A/C Issues - Ford Powerstroke Diesel Forum
 
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post #1 of 6 Old 07-10-2013, 05:26 PM Thread Starter
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A/C Issues

So it's 100 deg in Texas and my ac went out. I went to recharge it and noticed the cap for the high side port was missing, then I noticed a dent in the hood where I'm guessing the cap blew off. I went ahead and recharged the system and the air worked for a day then quit cooling again. I would say I have a leak and I'm hoping it is just the high side valve that failed. I have new valves, low and high, ordered and plan to replace. I was also going to borrow a set of gauges and check the pressures after I replace the valves. Two questions; what should the pressures read and does anyone think something else could be wrong other than just a valve failure?
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post #2 of 6 Old 07-22-2013, 08:09 PM
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A/C pressures vary too much to give a precise specification because of ambient air temperature and relative humidity. On a typical 75 degree day with LOW humidity, I would like to see my high side around 220-250PSI and the low side between 30-40PSI with the compressor ENGAGED. It's possible the valve failed, but not likely. You really should have it checked out by an A/C shop. Put too much refrigerant in it and you'll have even bigger problems!

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post #3 of 6 Old 07-23-2013, 04:07 AM
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Please correct me if I am wrong here but our A/C systems are closed loop which means theoretically, they should never need to be recharged.

A recharge event would be needed if the system has been opened due to a failed/replaced component or a leak. Both of which would require a good purge and cleansing of the system. Otherwise those quick fix A/C in a can systems will cause more harm then good allowing more contamination to enter the system.

May want to get some dye injected into the system then a UV light to search for the dye.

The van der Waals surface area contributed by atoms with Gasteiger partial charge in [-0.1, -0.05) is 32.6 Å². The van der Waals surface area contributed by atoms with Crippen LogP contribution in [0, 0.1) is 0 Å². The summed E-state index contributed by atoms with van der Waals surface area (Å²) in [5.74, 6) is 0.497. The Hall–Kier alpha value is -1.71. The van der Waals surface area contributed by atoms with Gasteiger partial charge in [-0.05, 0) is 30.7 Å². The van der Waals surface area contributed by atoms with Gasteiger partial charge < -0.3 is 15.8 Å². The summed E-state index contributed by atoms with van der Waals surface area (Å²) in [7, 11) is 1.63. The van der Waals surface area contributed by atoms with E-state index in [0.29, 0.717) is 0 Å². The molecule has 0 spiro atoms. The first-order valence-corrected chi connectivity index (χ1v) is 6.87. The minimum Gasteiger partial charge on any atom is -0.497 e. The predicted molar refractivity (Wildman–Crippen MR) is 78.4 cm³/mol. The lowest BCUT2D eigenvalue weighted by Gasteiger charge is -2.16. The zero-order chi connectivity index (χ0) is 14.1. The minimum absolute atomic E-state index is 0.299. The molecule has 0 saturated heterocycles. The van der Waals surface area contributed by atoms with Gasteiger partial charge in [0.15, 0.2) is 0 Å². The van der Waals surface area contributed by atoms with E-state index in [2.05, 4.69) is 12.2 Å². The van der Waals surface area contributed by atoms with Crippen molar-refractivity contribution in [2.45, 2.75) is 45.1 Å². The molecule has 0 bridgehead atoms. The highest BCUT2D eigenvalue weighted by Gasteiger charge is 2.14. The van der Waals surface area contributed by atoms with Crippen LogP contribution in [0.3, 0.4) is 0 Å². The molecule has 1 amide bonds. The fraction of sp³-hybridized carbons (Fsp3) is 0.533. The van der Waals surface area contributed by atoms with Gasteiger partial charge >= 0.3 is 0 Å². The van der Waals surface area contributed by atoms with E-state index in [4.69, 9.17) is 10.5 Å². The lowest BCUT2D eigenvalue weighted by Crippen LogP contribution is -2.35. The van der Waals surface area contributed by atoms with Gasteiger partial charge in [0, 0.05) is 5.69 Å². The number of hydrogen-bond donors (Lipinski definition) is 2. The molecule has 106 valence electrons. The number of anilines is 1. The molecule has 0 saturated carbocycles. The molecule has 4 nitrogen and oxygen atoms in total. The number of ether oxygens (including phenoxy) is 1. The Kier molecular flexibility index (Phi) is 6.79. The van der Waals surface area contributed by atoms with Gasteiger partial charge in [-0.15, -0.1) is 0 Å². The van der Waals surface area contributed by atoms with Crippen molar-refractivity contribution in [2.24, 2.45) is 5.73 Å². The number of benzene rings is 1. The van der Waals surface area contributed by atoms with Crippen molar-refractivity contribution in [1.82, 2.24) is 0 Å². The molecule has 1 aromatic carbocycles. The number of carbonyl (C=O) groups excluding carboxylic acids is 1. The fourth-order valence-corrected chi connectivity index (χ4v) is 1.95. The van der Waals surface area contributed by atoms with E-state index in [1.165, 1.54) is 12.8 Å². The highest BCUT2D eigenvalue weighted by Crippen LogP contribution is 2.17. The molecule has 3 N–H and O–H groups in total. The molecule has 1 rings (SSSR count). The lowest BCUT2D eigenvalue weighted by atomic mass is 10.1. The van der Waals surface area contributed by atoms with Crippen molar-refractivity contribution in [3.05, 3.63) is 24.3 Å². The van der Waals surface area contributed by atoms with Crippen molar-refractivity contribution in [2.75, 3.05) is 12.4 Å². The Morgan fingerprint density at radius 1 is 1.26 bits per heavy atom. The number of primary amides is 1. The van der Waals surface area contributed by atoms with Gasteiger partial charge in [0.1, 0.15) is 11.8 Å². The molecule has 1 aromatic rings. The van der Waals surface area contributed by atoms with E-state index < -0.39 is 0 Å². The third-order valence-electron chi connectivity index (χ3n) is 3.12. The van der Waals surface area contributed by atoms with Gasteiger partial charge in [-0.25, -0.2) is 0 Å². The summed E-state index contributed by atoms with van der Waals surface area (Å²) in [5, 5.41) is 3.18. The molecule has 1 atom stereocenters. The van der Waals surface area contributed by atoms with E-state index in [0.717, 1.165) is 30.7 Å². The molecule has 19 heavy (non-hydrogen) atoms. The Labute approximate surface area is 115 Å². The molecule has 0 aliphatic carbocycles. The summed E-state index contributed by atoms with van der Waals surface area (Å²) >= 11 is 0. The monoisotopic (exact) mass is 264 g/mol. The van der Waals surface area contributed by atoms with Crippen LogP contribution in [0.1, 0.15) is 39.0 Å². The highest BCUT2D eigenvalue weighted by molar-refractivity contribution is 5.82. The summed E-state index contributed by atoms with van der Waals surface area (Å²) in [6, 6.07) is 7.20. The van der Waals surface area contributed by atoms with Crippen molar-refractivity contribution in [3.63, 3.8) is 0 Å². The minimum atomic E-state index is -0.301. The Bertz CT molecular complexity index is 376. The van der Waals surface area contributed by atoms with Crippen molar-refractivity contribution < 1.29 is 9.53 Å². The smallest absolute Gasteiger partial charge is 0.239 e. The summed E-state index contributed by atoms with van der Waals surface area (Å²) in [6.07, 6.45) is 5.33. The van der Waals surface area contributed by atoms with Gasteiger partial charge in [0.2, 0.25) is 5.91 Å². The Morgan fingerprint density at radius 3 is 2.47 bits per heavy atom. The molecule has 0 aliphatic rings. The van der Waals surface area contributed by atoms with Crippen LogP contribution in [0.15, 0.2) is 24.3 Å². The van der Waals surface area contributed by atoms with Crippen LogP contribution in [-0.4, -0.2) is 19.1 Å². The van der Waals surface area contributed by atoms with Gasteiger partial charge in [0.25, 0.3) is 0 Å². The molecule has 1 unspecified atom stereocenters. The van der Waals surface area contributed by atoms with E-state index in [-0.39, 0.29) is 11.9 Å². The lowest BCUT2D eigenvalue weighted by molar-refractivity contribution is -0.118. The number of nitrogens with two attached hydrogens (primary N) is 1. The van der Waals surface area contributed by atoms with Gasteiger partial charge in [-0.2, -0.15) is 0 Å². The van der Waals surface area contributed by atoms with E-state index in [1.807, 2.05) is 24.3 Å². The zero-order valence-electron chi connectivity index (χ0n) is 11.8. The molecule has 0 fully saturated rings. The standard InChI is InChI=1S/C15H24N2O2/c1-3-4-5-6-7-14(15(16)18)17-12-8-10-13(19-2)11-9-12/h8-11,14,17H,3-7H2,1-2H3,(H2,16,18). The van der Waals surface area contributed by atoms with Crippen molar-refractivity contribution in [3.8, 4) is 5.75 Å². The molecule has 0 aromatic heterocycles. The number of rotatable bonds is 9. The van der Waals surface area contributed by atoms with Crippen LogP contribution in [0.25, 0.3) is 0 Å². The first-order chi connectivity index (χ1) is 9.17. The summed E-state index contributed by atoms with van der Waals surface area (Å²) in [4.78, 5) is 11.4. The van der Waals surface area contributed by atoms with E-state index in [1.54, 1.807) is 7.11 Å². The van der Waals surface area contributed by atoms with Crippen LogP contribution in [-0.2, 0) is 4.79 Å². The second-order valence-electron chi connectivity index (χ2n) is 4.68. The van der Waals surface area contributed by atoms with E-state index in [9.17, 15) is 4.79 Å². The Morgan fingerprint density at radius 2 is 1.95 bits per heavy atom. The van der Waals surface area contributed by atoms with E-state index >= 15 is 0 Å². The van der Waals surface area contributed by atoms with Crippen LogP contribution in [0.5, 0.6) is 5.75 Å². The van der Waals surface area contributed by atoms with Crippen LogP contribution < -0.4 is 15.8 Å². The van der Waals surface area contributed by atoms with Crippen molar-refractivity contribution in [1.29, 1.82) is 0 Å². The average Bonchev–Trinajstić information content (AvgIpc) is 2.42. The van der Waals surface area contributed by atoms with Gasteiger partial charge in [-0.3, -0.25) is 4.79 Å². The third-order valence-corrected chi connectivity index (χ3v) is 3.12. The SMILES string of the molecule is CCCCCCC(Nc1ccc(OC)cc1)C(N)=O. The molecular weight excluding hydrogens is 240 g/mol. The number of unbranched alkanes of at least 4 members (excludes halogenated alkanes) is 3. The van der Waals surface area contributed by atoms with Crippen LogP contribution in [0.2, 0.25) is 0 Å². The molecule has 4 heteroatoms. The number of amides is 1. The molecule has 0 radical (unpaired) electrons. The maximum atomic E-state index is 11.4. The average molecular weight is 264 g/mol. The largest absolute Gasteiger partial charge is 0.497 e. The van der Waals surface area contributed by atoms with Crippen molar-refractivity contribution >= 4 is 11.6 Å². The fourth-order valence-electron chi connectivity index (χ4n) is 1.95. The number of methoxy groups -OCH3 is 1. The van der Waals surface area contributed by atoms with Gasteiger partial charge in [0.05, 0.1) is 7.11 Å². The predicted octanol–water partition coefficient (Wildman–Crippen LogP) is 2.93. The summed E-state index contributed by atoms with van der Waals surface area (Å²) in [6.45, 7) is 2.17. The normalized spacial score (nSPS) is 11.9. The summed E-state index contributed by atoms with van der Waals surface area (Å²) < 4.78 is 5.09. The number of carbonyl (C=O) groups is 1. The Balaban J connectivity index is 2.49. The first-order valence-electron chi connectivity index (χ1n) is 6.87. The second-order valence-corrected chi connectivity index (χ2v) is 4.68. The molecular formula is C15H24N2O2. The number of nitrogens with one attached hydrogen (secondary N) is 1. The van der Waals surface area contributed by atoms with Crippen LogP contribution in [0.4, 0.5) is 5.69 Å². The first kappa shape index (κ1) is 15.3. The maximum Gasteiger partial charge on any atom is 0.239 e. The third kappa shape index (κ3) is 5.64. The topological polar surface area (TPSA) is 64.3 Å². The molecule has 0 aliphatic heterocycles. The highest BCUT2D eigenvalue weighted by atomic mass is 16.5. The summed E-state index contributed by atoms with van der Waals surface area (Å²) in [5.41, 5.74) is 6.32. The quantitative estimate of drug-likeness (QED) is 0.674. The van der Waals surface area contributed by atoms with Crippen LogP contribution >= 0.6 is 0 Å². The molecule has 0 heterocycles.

I'm not an expert though.
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post #4 of 6 Old 07-23-2013, 04:52 AM
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You are correct...they are closed. To an extent. The system uses R-134a. The molecules are so small that over time the system will deplete...usually a long time. I know, because I've had to diagnose that several times and it was a nightmare. But in his case, it quit cooling again rather quickly. Indeed, his system has a sizable leak or a failed component...either of which should be checked by someone who has knowledge of the A/C system.

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post #5 of 6 Old 07-23-2013, 09:18 AM Thread Starter
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Thanks for the help. I changed both the low side and high side schrader valves. System held a vacuum for 30 minutes with out pressure changing so I would say I fixed the leak. I recharged the system and pressures are 25 on the low side and 250 on the high side. I was concerned with something causing the high side pressure to spike and cause the valve to fail.
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post #6 of 6 Old 07-23-2013, 01:10 PM
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30 mins of a vacuum hold may or may not be adequate to diagnose a leak. I usually let it sit for a few hours. I just rebuilt the AC on two vehicles, each with their own slew of issues. Typically though, a good few drops of UV dye, a UV flashlight from Amazon, and some patience will make diagnosis fairly easy.

Walmart has the best price I've found on R134a. I usually buy one can of the cheap stuff (12oz) for diagnosis and two or three, depending of the system, of full synthetic. Vacuum out the system, throw in some dye and let it suck into the system with the R134a. Run it for a few minutes or go for a quick drive. Find the leak, replace the o-ring or part.

THEN, vacuum and let it sit for about two hours after a one hour purge. If the gauges stay put on BOTH sides (high and low), then I'd assume it's ready to replace the accumulator/drier if it's been exposed to the atmosphere more than an a half hour or so. This includes if the system has completely leaked out.

Good luck. Check your system's capacity and only fill to that level. I weigh cans while I fill on a scale. For instance, my little civic uses only 1.7 pounds of refrigerant. Easy to measure this with a scale. Better than the high and low pressure delta methods since those can be off significantly due to ambient temperature, air flow through the condensor, condition of the expansion valve, etc. Get a cheapo postage scale at Walmart/Target with at least 0.1 pound resolution. Grams are better if you feel like buying a nice one.

Last edited by Expirobo; 07-23-2013 at 01:14 PM.
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